It is not necessary to have piano playing as your "wannabe" to enjoy this book as Adams will have you re-thinking anything that you have been putting off. I have decided to take up two things that have been stuck on my "failure" list because of this book: chess and piano playing. Piano Lessons instills that being good at something is not the end result, it is the joy of doing. So if you are online playing chess, you might get to beat me up pretty badly while I sit back and murmur "wow, that was a good move", because everyone beats me. But someday.....
Someone once told me, "You'd better do whatever it is that you want in this life because this is not a practice round". I recommend this book to anyone needing a little push.
on September 7, 2007
It's been years since I read this book, but I have fond memories of it and dropped in here trying to relocate it again. I have to laugh at those who have given this book such harsh reviews with their literal impressions, and I'm very much in agreement with the others, like Bron Mitchell here, who enjoyed it for the right reasons. This is not necessarily about piano. It is about struggling to fulfill a passion in the face of your limitations. About confronting your fears and inadequacies, in the bravest attempt you can muster, given your amateur talents and spare time.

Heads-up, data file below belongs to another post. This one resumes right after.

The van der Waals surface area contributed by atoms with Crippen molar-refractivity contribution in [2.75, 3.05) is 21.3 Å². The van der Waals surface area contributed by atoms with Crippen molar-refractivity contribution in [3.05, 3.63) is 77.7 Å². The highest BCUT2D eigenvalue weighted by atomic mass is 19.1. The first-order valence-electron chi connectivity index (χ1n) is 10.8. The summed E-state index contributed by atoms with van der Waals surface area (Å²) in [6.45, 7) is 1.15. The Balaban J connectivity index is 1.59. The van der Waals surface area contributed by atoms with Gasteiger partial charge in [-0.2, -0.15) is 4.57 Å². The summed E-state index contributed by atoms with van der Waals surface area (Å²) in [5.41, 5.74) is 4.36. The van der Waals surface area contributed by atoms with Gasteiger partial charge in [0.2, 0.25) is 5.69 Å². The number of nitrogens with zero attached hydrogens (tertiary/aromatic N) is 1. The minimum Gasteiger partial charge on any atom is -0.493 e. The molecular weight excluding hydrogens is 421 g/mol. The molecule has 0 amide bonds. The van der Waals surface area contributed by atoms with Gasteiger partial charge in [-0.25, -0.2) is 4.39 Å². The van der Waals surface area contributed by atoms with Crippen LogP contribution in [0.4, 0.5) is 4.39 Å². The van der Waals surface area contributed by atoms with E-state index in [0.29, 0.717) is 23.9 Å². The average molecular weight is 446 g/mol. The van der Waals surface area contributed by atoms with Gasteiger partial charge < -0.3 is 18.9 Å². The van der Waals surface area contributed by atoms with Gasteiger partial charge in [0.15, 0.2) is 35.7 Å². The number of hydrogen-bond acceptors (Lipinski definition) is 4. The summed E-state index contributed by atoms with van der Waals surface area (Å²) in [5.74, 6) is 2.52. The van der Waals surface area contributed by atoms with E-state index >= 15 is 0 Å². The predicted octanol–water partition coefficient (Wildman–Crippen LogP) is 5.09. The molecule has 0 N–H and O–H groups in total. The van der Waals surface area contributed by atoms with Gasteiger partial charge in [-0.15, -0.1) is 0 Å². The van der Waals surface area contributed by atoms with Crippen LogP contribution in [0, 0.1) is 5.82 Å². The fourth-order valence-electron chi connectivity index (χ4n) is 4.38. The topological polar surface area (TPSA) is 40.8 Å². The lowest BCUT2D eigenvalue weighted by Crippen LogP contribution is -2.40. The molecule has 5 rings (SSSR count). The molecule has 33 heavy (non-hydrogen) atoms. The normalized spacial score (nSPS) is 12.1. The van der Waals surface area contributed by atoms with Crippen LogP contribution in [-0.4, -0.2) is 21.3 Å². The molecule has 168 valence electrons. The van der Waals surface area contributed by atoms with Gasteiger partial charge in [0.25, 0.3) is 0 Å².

I don't play piano, but I've been struggling for years to play my swing violin in much the same way Noah Adams approached his music. I thoroughly enjoyed the side trips and distractions and intermittent and yet consistent efforts to pursue the unrelenting dream.